Under the new act, the United States will still restrict certain sensitive technologies to Cyprus unless the US certifies that the island is denying Russia military vessels port access for refueling and servicing.
In 2006, Cyprus was used as a ‘safe haven’ to evacuate nearly 60,000 civilians from Lebanon in the largest operation of its kind since World War II.


Libya’s Tripoli government seizes last LNA stronghold near capital

Updated 05 June 2020

Libya’s Tripoli government seizes last LNA stronghold near capital

  • Military sources in Haftar’s Libyan National Army said their forces had withdrawn from the town of Tarhouna
  • The advance extends the control of the Government of National Accord

TRIPOLI: Forces loyal to Libya’s internationally recognized government captured the last major stronghold of eastern commander Khalifa Haftar near Tripoli on Friday, capping the sudden collapse of his 14-month offensive on the capital.
Military sources in Haftar’s Libyan National Army, LNA, said their forces had withdrawn from the town of Tarhouna. They headed toward Sirte, far along the coast, and the air base of Al-Jufra in central Libya. The LNA made no immediate official comment.
The advance extends the control of the Government of National Accord, GNA, and allied forces across most of northwest Libya, reversing many of Haftar’s gains from last year when he raced toward Tripoli.
The United Nations has started holding talks with both sides for a cease-fire deal in recent days, though previous truces have not stuck. The GNA gains could entrench the de facto partition of Libya into zones controlled by rival eastern and western governments whose foreign backers compete for regional sway.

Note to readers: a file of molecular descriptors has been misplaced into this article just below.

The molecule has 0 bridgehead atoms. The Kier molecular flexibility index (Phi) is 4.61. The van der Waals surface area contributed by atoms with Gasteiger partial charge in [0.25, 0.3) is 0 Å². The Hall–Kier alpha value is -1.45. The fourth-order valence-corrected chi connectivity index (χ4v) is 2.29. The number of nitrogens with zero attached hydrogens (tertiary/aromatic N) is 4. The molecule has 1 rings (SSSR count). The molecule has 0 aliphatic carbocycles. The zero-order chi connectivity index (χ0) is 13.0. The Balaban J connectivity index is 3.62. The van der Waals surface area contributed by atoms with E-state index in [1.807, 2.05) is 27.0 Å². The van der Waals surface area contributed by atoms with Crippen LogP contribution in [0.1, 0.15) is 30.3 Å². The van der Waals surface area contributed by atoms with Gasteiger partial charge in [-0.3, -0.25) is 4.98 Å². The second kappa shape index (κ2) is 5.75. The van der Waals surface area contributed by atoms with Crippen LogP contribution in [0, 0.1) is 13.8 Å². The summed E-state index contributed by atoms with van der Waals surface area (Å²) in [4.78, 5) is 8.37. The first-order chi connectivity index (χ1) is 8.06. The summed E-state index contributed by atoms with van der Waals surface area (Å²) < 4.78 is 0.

Turkish military support for the GNA, with drone strikes, air defenses and a supply of allied Syrian fighters, was key to its recent successes. Ankara regards Libya as crucial to defending its interests in the eastern Mediterranean.
However, the LNA still retains its foreign support. Washington said last week Moscow had sent warplanes to LNA-held Jufra, though Russia and the LNA denied this.
The United Nations says weapons and fighters have flooded into the country in defiance of an arms embargo, risking a deadlier escalation. Meanwhile, a blockade of oil ports by eastern-based forces has almost entirely cut off energy revenue and both administrations face a looming financial crisis.
Stronghold

Located in the hills southeast of Tripoli, Tarhouna had functioned as a forward base for Haftar’s assault on the capital. Its swift fall suggests Haftar’s foreign supporters were less willing to sustain his bid to take over the entire country once Turkey intervened decisively to stop him.
The GNA operations room said in a statement that its forces had captured Tarhouna after entering from four sides. Abdelsalam Ahmed, a resident, said GNA forces had entered the town.
Videos and photographs posted online appeared to show GNA forces inside Tarhouna cheering and hugging each other and firing into the air.
“The Libyan government forces are rapidly moving in an organized manner and with armed drones. There could be a solution at the table, but Haftar’s forces are losing ground in every sense,” said a Turkish official.